Ewald               -8.3979253
PspCorrection       -0.2946254
Hartree             0.5530387
Xc                  -2.3986211

total               -7.905211531388

Eigenvalues:

In [4]:
hcat(scfres.eigenvalues...)

Out[4]:
7×8 Matrix{Float64}:
-0.176941  -0.14744   -0.0911688   …  -0.101219   -0.0239766  -0.0184075
0.261074   0.116915   0.00482545      0.0611648  -0.0239766  -0.0184075
0.261074   0.23299    0.216734        0.121636    0.155532    0.117748
0.261074   0.23299    0.216734        0.212135    0.155532    0.117748
0.354532   0.33511    0.317103        0.350436    0.285692    0.417258
0.354532   0.389829   0.384601    …   0.436925    0.285692    0.417471
0.354532   0.389829   0.384601        0.44922     0.627531    0.443806

eigenvalues is an array (indexed by k-points) of arrays (indexed by eigenvalue number). The "splatting" operation ... calls hcat with all the inner arrays as arguments, which collects them into a matrix.

The resulting matrix is 7 (number of computed eigenvalues) by 8 (number of irreducible k-points). There are 7 eigenvalues per k-point because there are 4 occupied states in the system (4 valence electrons per silicon atom, two atoms per unit cell, and paired spins), and the eigensolver gives itself some breathing room by computing some extra states (see the bands argument to self_consistent_field as well as the AdaptiveBands documentation). There are only 8 k-points (instead of 4x4x4) because symmetry has been used to reduce the amount of computations to just the irreducible k-points (see Crystal symmetries for details).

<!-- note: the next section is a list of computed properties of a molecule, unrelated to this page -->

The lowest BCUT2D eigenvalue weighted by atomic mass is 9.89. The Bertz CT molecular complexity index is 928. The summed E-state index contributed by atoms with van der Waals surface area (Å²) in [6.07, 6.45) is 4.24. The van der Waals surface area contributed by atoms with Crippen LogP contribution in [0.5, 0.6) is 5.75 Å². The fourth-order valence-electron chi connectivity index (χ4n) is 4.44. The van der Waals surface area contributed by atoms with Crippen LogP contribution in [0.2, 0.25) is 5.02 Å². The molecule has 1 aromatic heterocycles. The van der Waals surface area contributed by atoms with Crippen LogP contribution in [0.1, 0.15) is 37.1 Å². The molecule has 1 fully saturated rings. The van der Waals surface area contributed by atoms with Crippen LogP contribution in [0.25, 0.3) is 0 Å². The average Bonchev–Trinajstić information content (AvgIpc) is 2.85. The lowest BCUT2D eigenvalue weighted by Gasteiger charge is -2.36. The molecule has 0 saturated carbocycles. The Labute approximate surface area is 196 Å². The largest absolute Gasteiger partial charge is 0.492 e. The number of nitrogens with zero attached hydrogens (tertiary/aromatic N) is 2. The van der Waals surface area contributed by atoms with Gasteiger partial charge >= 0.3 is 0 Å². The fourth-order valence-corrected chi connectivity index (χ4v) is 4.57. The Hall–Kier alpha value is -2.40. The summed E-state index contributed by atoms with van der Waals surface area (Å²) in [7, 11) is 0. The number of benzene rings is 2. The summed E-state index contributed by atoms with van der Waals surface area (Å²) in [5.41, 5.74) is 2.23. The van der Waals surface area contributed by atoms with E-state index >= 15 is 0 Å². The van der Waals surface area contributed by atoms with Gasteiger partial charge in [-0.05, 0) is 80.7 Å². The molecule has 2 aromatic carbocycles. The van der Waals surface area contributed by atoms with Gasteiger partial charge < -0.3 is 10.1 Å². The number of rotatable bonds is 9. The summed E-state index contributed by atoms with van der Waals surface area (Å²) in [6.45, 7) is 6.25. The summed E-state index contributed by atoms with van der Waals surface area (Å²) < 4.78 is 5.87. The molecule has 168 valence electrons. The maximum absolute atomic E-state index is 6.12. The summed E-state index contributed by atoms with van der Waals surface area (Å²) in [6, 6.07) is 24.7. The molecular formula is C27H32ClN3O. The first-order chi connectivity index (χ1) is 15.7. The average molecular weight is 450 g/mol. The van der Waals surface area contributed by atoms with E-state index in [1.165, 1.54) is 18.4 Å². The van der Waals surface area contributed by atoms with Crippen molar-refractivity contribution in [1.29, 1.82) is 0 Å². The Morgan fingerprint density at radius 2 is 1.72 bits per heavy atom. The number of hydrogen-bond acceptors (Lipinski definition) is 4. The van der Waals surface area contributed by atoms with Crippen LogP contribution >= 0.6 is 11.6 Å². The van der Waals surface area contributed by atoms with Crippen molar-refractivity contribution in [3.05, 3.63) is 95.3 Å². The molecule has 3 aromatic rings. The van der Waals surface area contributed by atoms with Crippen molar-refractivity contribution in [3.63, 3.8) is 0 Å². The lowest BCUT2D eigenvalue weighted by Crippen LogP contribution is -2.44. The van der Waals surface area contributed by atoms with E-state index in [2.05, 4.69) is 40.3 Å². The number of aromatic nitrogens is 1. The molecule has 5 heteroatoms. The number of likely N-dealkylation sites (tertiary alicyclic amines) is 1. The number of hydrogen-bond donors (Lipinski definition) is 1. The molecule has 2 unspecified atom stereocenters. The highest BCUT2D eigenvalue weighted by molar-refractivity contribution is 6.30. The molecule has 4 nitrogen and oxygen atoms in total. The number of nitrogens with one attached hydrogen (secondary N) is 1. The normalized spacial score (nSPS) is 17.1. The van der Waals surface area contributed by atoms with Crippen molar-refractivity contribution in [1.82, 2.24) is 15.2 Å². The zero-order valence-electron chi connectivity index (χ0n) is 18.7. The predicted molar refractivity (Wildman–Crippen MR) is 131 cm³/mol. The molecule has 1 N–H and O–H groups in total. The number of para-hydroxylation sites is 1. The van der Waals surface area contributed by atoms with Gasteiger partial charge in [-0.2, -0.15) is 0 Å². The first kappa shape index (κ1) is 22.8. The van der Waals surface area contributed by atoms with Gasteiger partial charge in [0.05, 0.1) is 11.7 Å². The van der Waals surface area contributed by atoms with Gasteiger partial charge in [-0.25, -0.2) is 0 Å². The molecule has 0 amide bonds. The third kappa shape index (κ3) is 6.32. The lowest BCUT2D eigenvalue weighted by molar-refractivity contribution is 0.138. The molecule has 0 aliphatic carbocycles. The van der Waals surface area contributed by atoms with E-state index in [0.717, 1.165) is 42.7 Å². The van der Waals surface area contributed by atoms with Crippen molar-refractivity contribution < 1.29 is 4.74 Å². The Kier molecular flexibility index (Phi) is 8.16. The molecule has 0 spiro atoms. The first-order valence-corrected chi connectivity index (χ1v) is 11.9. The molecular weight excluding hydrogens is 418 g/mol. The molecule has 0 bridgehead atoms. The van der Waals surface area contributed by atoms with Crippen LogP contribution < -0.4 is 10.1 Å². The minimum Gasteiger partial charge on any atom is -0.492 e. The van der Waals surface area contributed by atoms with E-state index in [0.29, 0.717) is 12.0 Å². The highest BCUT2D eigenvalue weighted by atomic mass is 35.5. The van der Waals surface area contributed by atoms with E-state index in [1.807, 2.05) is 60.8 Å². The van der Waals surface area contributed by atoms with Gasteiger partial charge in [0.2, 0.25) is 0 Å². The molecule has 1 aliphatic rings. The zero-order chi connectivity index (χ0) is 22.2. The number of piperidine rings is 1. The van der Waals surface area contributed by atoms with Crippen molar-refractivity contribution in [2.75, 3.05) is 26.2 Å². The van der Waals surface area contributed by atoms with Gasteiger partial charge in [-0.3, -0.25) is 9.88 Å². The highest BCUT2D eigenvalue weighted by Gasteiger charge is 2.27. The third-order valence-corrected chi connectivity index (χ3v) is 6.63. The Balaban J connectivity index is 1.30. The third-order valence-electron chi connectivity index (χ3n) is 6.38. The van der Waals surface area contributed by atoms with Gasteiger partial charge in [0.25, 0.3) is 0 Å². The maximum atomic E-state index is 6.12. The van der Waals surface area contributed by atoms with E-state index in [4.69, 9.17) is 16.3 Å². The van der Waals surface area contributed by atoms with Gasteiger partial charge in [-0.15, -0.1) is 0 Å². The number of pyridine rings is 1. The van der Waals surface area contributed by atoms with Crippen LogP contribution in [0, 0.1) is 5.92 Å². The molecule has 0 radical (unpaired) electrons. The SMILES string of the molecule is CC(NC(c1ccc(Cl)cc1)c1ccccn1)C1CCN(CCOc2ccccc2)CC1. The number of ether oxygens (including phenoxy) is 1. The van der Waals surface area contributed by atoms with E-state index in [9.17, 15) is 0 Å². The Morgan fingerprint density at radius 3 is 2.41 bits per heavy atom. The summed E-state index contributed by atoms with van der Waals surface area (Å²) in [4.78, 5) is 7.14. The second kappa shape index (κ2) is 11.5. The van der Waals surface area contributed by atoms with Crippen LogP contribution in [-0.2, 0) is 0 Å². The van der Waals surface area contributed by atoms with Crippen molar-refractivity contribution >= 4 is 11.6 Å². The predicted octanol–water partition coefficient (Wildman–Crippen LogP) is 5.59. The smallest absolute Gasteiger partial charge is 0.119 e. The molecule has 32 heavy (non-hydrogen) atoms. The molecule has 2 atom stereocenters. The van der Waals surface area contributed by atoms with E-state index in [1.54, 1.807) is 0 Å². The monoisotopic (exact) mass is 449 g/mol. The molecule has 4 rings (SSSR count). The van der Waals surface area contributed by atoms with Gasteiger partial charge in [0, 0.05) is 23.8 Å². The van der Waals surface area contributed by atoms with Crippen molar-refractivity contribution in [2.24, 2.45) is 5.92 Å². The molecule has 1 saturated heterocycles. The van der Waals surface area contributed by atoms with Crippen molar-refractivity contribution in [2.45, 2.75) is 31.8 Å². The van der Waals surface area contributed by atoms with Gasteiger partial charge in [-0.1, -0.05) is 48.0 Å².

We can check the occupations ...

In [5]:
hcat(scfres.occupation...)

Out[5]:
7×8 Matrix{Float64}:
2.0  2.0  2.0  2.0  2.0  2.0  2.0  2.0
2.0  2.0  2.0  2.0  2.0  2.0  2.0  2.0
2.0  2.0  2.0  2.0  2.0  2.0  2.0  2.0
2.0  2.0  2.0  2.0  2.0  2.0  2.0  2.0
0.0  0.0  0.0  0.0  0.0  0.0  0.0  0.0
0.0  0.0  0.0  0.0  0.0  0.0  0.0  0.0
0.0  0.0  0.0  0.0  0.0  0.0  0.0  0.0

... and density, where we use that the density objects in DFTK are indexed as ρ[iσ, ix, iy, iz], i.e. first in the spin component and then in the 3-dimensional real-space grid.

In [6]:
rvecs = collect(r_vectors(basis))[:, 1, 1]  # slice along the x axis
x = [r[1] for r in rvecs]                   # only keep the x coordinate
plot(x, scfres.ρ[1, :, 1, 1], label="", xlabel="x", ylabel="ρ", marker=2)

Out[6]:

We can also perform various postprocessing steps: for instance compute a band structure

In [7]:
plot_bandstructure(scfres; kline_density=10)

Computing bands along kpath:
Γ -> X -> U  and  K -> Γ -> L -> W -> X
Diagonalising Hamiltonian kblocks: 100%|████████████████| Time: 0:00:01

Out[7]:

or get the cartesian forces (in Hartree / Bohr)

In [8]:
compute_forces_cart(scfres)

Out[8]:
2-element Vector{StaticArraysCore.SVector{3, Float64}}:
[-5.696687678871305e-16, -2.6466373207985906e-16, -7.992410752624469e-17]
[-1.6456025997912e-16, -3.959837374083753e-17, -6.543052491778762e-16]

As expected, they are numerically zero in this highly symmetric configuration.